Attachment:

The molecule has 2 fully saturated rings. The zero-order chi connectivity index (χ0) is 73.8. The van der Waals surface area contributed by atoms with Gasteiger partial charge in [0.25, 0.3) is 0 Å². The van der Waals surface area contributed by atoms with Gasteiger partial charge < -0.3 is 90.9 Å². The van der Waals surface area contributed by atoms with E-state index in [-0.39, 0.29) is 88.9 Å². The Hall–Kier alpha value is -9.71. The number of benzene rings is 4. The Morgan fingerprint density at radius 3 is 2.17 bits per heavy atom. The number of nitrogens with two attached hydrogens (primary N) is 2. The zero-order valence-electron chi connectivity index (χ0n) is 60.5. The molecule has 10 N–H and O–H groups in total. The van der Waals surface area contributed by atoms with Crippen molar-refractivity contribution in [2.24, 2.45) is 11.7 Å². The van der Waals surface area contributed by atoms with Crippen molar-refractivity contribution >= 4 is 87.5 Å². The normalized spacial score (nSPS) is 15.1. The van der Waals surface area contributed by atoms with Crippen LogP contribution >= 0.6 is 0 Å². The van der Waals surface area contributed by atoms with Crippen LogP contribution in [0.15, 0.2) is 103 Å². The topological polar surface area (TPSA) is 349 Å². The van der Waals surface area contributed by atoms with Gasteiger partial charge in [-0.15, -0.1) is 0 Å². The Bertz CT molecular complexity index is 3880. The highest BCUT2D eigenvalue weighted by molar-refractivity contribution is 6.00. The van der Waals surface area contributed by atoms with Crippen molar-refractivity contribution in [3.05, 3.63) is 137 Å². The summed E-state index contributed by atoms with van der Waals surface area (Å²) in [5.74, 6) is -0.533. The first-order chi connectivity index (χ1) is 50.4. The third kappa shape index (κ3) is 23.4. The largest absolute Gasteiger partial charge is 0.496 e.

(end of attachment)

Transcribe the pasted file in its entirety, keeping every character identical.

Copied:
The molecule has 2 fully saturated rings. The zero-order chi connectivity index (χ0) is 73.8. The van der Waals surface area contributed by atoms with Gasteiger partial charge in [0.25, 0.3) is 0 Å². The van der Waals surface area contributed by atoms with Gasteiger partial charge < -0.3 is 90.9 Å². The van der Waals surface area contributed by atoms with E-state index in [-0.39, 0.29) is 88.9 Å². The Hall–Kier alpha value is -9.71. The number of benzene rings is 4. The Morgan fingerprint density at radius 3 is 2.17 bits per heavy atom. The number of nitrogens with two attached hydrogens (primary N) is 2. The zero-order valence-electron chi connectivity index (χ0n) is 60.5. The molecule has 10 N–H and O–H groups in total. The van der Waals surface area contributed by atoms with Crippen molar-refractivity contribution in [2.24, 2.45) is 11.7 Å². The van der Waals surface area contributed by atoms with Crippen molar-refractivity contribution >= 4 is 87.5 Å². The normalized spacial score (nSPS) is 15.1. The van der Waals surface area contributed by atoms with Crippen LogP contribution >= 0.6 is 0 Å². The van der Waals surface area contributed by atoms with Crippen LogP contribution in [0.15, 0.2) is 103 Å². The topological polar surface area (TPSA) is 349 Å². The van der Waals surface area contributed by atoms with Gasteiger partial charge in [-0.15, -0.1) is 0 Å². The Bertz CT molecular complexity index is 3880. The highest BCUT2D eigenvalue weighted by molar-refractivity contribution is 6.00. The van der Waals surface area contributed by atoms with Crippen molar-refractivity contribution in [3.05, 3.63) is 137 Å². The summed E-state index contributed by atoms with van der Waals surface area (Å²) in [5.74, 6) is -0.533. The first-order chi connectivity index (χ1) is 50.4. The third kappa shape index (κ3) is 23.4. The largest absolute Gasteiger partial charge is 0.496 e.